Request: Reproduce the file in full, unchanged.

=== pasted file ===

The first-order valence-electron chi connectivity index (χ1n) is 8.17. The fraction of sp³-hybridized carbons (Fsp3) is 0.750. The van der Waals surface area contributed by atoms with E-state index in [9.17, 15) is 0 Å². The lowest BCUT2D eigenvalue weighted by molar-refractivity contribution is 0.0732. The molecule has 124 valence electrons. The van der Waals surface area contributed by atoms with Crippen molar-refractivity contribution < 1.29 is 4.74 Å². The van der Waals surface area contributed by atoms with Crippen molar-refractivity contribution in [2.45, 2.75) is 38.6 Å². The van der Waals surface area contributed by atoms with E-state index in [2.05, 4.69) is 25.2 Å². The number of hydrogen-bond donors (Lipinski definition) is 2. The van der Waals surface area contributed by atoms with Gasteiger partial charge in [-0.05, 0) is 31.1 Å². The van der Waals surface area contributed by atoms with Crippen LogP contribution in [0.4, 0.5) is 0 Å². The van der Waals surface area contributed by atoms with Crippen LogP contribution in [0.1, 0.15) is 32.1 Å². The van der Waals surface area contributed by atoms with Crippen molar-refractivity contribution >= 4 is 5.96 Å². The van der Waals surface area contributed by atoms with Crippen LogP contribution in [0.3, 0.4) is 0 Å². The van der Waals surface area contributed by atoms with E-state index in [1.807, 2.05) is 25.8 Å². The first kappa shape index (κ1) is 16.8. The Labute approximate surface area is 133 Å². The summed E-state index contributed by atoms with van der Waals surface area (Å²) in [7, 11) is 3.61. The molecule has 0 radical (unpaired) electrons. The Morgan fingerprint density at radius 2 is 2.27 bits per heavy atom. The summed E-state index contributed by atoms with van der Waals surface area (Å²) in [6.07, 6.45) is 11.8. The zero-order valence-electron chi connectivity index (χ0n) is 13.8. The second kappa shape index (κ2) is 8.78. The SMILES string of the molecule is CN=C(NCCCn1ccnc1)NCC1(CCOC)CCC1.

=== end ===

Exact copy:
The first-order valence-electron chi connectivity index (χ1n) is 8.17. The fraction of sp³-hybridized carbons (Fsp3) is 0.750. The van der Waals surface area contributed by atoms with E-state index in [9.17, 15) is 0 Å². The lowest BCUT2D eigenvalue weighted by molar-refractivity contribution is 0.0732. The molecule has 124 valence electrons. The van der Waals surface area contributed by atoms with Crippen molar-refractivity contribution < 1.29 is 4.74 Å². The van der Waals surface area contributed by atoms with Crippen molar-refractivity contribution in [2.45, 2.75) is 38.6 Å². The van der Waals surface area contributed by atoms with E-state index in [2.05, 4.69) is 25.2 Å². The number of hydrogen-bond donors (Lipinski definition) is 2. The van der Waals surface area contributed by atoms with Gasteiger partial charge in [-0.05, 0) is 31.1 Å². The van der Waals surface area contributed by atoms with Crippen LogP contribution in [0.4, 0.5) is 0 Å². The van der Waals surface area contributed by atoms with Crippen LogP contribution in [0.1, 0.15) is 32.1 Å². The van der Waals surface area contributed by atoms with Crippen molar-refractivity contribution >= 4 is 5.96 Å². The van der Waals surface area contributed by atoms with Crippen LogP contribution in [0.3, 0.4) is 0 Å². The van der Waals surface area contributed by atoms with E-state index in [1.807, 2.05) is 25.8 Å². The first kappa shape index (κ1) is 16.8. The Labute approximate surface area is 133 Å². The summed E-state index contributed by atoms with van der Waals surface area (Å²) in [7, 11) is 3.61. The molecule has 0 radical (unpaired) electrons. The Morgan fingerprint density at radius 2 is 2.27 bits per heavy atom. The summed E-state index contributed by atoms with van der Waals surface area (Å²) in [6.07, 6.45) is 11.8. The zero-order valence-electron chi connectivity index (χ0n) is 13.8. The second kappa shape index (κ2) is 8.78. The SMILES string of the molecule is CN=C(NCCCn1ccnc1)NCC1(CCOC)CCC1.